ANOREXIA NERVOSA, BULIMIA, AND OBESITY: BODY WEIGHT AND BULIMIA AS DISCRIMINATORS OF PSYCHOLOGICAL CHARACTERISTICS.
AuthorPAZDA, SUSAN LYNN.
KeywordsAnorexia nervosa -- Psychological aspects.
Bulimia -- Psychological aspects.
Obesity -- Psychological aspects.
MetadataShow full item record
PublisherThe University of Arizona.
RightsCopyright © is held by the author. Digital access to this material is made possible by the University Libraries, University of Arizona. Further transmission, reproduction or presentation (such as public display or performance) of protected items is prohibited except with permission of the author.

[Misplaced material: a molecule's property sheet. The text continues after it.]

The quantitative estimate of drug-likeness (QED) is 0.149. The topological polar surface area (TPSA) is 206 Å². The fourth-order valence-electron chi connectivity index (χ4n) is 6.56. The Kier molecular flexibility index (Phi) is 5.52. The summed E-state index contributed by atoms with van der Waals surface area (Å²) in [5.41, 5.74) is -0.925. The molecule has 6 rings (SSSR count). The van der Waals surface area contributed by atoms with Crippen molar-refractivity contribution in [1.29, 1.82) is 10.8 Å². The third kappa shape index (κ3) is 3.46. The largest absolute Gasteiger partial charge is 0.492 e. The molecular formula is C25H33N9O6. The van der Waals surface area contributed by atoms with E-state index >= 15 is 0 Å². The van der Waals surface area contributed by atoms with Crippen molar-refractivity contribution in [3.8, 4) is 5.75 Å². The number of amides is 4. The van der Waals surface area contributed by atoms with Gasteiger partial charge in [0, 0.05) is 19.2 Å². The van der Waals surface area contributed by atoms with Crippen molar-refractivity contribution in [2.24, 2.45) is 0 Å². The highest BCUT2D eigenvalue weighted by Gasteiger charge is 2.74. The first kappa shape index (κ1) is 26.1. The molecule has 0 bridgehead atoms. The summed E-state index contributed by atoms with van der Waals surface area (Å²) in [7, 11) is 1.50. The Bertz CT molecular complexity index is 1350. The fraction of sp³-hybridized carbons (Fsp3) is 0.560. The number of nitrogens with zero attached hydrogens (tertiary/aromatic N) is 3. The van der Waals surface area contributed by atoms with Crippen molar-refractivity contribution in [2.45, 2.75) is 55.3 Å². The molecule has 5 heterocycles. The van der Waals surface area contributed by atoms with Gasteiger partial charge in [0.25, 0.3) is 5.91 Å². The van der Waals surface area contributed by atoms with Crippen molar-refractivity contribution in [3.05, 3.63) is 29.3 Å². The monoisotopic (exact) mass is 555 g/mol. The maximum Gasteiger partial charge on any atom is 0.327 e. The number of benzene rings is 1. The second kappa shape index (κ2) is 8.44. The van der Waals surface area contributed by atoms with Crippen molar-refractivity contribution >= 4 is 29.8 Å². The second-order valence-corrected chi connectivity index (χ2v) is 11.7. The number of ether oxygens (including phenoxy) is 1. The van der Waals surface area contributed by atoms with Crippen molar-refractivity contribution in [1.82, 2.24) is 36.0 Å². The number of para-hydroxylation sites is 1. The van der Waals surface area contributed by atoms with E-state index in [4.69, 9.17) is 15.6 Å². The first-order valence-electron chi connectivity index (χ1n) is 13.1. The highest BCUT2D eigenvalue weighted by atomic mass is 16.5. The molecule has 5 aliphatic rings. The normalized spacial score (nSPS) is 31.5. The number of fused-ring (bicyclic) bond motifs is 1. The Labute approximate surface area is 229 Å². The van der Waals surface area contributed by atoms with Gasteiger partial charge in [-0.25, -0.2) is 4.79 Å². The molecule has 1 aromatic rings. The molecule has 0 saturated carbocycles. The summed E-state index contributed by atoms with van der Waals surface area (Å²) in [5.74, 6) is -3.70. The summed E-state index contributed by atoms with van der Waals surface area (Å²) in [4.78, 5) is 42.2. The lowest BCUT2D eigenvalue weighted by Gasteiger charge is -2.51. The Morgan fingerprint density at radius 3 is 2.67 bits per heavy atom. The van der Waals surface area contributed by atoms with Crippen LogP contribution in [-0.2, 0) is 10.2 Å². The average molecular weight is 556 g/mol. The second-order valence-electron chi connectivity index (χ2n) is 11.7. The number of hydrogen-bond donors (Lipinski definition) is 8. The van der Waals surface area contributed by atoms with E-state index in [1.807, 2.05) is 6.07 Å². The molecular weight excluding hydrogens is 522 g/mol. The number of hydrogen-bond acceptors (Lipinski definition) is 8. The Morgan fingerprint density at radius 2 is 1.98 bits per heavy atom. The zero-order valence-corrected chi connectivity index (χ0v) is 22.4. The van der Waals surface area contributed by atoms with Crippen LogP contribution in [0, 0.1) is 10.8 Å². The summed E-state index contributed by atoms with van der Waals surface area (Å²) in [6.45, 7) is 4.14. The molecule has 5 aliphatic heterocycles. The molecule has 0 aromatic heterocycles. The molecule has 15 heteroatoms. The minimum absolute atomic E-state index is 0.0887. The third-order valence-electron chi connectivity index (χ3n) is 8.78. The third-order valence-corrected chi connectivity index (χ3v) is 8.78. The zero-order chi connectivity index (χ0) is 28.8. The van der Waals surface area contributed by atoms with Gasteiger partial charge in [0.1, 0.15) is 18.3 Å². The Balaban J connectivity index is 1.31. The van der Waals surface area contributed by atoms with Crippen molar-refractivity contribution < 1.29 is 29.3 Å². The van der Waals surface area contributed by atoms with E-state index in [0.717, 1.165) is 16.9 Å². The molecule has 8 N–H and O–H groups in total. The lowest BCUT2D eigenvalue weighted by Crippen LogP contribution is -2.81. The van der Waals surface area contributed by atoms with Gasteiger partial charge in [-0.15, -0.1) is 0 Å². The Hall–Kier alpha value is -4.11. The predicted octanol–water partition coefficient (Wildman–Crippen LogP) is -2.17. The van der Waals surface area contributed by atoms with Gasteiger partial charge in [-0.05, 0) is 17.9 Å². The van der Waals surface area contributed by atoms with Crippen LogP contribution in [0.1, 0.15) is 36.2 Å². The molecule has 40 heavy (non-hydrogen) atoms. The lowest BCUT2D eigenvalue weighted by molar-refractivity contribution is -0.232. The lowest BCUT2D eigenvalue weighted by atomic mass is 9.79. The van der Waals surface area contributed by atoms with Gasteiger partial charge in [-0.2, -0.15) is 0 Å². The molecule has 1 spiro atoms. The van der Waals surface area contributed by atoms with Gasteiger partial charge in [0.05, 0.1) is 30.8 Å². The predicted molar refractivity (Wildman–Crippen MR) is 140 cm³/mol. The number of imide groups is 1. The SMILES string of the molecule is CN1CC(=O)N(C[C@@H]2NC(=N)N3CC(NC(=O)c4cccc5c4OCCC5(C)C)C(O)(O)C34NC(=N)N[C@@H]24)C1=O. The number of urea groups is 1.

AbstractThis study hypothesized body weight and eating patterns to be important discriminators of psychological characteristics among eating disordered groups. A total of 146 bulimic and non-bulimic women from underweight (anorexic), normal weight, and overweight (obese) categories were examined. Based upon the theoretical and research literature reviewed, this study hypothesized locus of control, personal potency, self-esteem, and psychopathology to be central psychological characteristics in anorexia nervosa, bulimia, and obesity. These variables were measured by Rotter's Internal-External Locus of Control Scale, the Semantic Differential Potency Scale, Rosenberg's Self-Esteem Scale, and the Minnesota Multiphasic Personality Inventory, respectively. The relative importance of these variables in the disorders was also addressed. Results showed women in the eating disordered groups examined to demonstrate the following psychological characteristics: (1) Non-bulimic anorexics--an external locus of control, low self-esteem, and hysteria; (2) Bulimic anorexics--the greatest external locus of control, the lowest self-esteem, psychopathic deviance, hysteria, thought disorder, depression, a preoccupation with somatic concerns, and hypofemininity; (3) Normal weight bulimics--an external locus of control, low self-esteem, psychopathic deviance, hysteria, thought disorder, and depression; (4) Non-bulimic obese--low self-esteem; and (5) Bulimic obese--low self-esteem, an external locus of control, thought disorder and depression. The primary conclusion drawn from this study is that bulimia is a better predictor of the psychological characteristics than body weight. Bulimia, across all weight categories, was associated with an external locus of control, low self-esteem, psychopathic deviance, hysteria, thought disorder, and depression. That there was little variability in personality characteristics associated with bulimia across weight categories emphasized the stability of the symptom constellation associated with this disorder. This study supported the view of the normal weight bulimic as psychologically similar to the bulimic anorexic. This study also supported the stance that simple obesity does not represent a unitary psychological disorder.